Can Mild Head Injuries Leave a Mark on the Brain?

by bluevase

In recent years, numerous articles have thoroughly detailed the effects of concussions on cognitive health. This issue is of particular concern to athletes, particularly those who play sports such as football and soccer. While much of this attention is focused on the impact of serious and repeated concussions, new evidence indicates that even mild head injuries may have a lasting impact on the brain.

Scanning and Testing the Brain

Researchers from three UK-based universities – Newcastle University, the University of Edinburgh and the University of Aberdeen – recently unearthed a connection between minor head injuries and structural changes to brain tissue. Released in July 2014, the study analyzed the 53 people who had been diagnosed with either a mild or moderate traumatic brain injury (TBI). Concussions are the most common type of TBI in the United States.

In order to detect any signs of injury to the brain, this group of subjects underwent brain scans within two weeks of sustaining a TBI. In addition, the research team also took scans of 33 healthy individuals. When comparing the data from these two groups, the authors noticed that mild and moderate TBIs had changed the appearance of the brain’s white matter tissue.

In short, the fibers in these tissues had taken on a more structured look. This was in stark contrast to the damage usually observed in more severe TBIs, which cause such fibers to deteriorate noticeably. The authors suggested that these changes could be some sort of inflammatory reaction initialed by the brain, used to either shield it from additional damage or repair injured tissues.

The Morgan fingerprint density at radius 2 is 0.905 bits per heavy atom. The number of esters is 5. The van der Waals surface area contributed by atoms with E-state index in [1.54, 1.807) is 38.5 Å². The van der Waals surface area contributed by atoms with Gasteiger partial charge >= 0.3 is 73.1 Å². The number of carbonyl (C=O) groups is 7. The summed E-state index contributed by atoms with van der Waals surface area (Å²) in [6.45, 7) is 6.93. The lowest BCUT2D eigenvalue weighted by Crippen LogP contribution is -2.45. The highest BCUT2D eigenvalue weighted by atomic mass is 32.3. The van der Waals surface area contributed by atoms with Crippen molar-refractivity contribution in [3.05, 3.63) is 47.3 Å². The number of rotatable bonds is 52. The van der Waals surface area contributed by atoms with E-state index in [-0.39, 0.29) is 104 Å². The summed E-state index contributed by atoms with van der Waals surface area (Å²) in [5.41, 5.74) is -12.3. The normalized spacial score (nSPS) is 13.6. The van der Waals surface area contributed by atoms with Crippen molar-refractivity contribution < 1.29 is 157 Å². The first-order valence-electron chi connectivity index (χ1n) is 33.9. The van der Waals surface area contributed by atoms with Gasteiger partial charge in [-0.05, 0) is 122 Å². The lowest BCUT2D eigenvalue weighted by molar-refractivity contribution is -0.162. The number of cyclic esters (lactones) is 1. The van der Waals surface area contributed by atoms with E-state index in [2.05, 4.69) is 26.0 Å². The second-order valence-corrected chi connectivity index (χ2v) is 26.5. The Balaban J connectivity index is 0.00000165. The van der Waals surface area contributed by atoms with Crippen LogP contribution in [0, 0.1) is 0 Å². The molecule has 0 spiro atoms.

The subjects were also asked to take tests designed to gauge their thinking and memory capabilities. In the two weeks following their injury, the TBI group scored significantly poorer than their healthier counterparts. On a verbal fluency test, for instance, these subjects scored 25 percent worse than the control group. Furthermore, the injured subjects’ performance on this test appeared to be related to the changes found on the brain scans.

A year after the original round of testing, the research team reexamined 23 of the 53 subjects who had suffered head injuries. This time around, these participants thinking and memory scores were very similar to those in the non-injury group. However, the structural differences first noted in the original scans were still largely present.

A Sign of Damage – Or Recovery?

The study appears in the August 5th issue of the journal Neurology. According to the authors, cerebral damage may explain why some patients experience only some of the symptoms associated with TBIs. Likewise, people with nagging cognitive problems might be able to use such changes as proof of head trauma.

Alternatively, other researchers suggest that these altered brain tissue could actually be a positive sign of recovery. This theory contends that the brain responds to mild/moderate TBIs by modifying its white matter, enabling it to counteract damage from injury. Though it will take additional research to settle this question, it is hoped that this study may eventually help doctors better understand how TBIs affect the brain.

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